Kosovo wants permanent US presence and accelerated NATO admission — RT EN

28 Feb 2022 18:56

The US has one of the largest US bases outside of the United States in Kosovo. Now the breakaway Serbian province has announced that it will ask Washington for permanent military presence on its territory, as well as faster NATO admission.

The breakaway Serbian province of Kosovo, which declared independence in 2008, has announced that it will ask Washington to establish a permanent military base on its territory. The United States already operates one of the largest bases outside of the United States with “Camp Bondsteel” – a base of KFOR troops in Kosovo.

Meanwhile, Pristina also called on the United States and its allies to speed up NATO admission. Four members of the US-led military alliance are still refusing to recognize Kosovo as an independent state.

In a social media post on Sunday, Kosovar Defense Minister Armend Mehaj argued that given the ongoing military conflict between Russia and Ukraine, Pristina urgently needs “accelerated membership” in NATO and the establishment of a “permanent base” for American forces ” have. The permanent stationing of US soldiers is necessary to “guarantee peace, security and stability in the western Balkans and beyond”.

According to Mehaj, Kosovo’s accelerated membership in the transatlantic military alliance is “an immediate necessity to ensure security and stability in the region and beyond, as Europe and the world face a serious security challenge following Russia’s severe aggression against Ukraine.”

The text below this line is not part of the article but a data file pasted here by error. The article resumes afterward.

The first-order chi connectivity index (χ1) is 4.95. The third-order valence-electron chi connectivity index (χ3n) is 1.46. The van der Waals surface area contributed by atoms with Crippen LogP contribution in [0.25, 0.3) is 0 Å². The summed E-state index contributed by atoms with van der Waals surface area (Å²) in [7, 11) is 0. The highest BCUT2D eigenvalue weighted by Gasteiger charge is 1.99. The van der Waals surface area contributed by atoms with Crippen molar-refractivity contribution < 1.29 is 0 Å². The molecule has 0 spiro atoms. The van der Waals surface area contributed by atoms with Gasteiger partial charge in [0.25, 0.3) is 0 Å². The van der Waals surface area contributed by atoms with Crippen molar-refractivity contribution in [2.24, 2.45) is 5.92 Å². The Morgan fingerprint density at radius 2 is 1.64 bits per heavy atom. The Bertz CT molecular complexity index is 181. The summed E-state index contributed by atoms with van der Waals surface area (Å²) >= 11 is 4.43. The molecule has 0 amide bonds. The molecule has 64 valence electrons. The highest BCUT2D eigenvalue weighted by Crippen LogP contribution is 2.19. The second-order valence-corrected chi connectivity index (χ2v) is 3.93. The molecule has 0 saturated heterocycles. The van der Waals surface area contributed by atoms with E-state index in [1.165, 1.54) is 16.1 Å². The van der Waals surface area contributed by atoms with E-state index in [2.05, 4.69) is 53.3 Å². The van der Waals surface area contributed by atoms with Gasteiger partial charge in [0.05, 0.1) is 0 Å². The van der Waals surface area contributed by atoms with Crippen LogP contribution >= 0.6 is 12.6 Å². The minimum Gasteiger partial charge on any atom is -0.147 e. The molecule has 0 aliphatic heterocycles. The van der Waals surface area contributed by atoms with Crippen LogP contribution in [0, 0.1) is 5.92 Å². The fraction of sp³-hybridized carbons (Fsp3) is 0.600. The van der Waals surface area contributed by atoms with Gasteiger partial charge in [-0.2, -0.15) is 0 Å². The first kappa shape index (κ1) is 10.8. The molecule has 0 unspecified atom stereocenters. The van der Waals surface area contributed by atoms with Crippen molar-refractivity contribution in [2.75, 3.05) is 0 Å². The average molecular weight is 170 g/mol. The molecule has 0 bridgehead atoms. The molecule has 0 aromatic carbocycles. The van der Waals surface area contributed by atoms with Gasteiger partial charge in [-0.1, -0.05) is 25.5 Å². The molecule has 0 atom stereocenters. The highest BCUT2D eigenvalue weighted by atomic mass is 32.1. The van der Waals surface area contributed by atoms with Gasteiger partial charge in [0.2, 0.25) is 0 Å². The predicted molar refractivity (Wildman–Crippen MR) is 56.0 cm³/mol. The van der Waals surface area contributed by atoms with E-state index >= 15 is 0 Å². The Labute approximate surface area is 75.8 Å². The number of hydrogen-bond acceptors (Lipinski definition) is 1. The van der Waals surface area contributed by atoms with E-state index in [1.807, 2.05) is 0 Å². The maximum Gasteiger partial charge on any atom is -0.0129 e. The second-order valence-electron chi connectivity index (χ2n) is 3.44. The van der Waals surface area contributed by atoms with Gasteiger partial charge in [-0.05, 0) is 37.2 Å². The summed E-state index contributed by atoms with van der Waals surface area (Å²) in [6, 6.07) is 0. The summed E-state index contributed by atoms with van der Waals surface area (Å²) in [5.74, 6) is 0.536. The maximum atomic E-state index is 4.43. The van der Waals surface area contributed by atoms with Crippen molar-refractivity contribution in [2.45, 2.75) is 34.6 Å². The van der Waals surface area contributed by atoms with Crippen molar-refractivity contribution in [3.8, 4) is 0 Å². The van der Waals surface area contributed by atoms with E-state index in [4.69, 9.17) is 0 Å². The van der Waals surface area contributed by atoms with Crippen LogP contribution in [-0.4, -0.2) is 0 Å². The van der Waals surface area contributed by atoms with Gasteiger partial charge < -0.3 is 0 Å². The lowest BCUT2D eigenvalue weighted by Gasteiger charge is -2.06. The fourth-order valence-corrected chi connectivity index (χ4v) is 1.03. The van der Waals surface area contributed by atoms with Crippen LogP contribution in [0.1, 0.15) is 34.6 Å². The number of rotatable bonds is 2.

Kosovo ?? accelerated membership to #NATO is an immediate need to guarantee security and stability in the region and beyond as Europe and the world is facing a serious security challenge after Russia’s severe aggression to Ukraine.

— Armend Mehaj (@armend_mehaj) February 27, 2022

The Republic of Kosovo and its citizens have demonstrated their “unshakeable commitment to democratic values ​​and peace,” Mehaj continued. At the same time, the Minister of Defense of Kosovo added that now is the time for NATO member states that have not been ready to recognize Kosovo as an independent state – namely Greece, Romania, Slovakia and Spain – to do so. “Don’t hesitate any longer!” so Mehaj.

Just over 50 percent of UN member states have now recognized Kosovo, which declared its independence from Serbia in 2008 with Western support. Serbia, Russia, China, Argentina, Brazil, India, Indonesia, Mexico and South Africa still consider it a breakaway region from Serbia.

In March 1999, NATO launched a 78-day campaign of airstrikes against what was then Yugoslavia, ostensibly to protect civilians from atrocities by Serb forces during an uprising by ethnic Albanians in Kosovo.

However, the military offensive, code-named Operation Allied Force, has resulted in heavy civilian casualties and the subsequent displacement of an estimated 200,000 ethnic Serbs from the province. In the course of the “humanitarian intervention” targets were bombed throughout the territory of what was then Yugoslavia. Among other things, bridges, a television station, dozens of schools and over 20 hospitals were destroyed and around 40,000 houses damaged.

More than 4,000 soldiers are still deployed in the split-off province as part of the NATO-led KFOR mission for security and peace. The US itself has around 600 soldiers stationed in the Western Balkans.

More on the subject – Kosovo: 17 years after the largest outbreak of ethnic violence despite NATO and the UN on the ground

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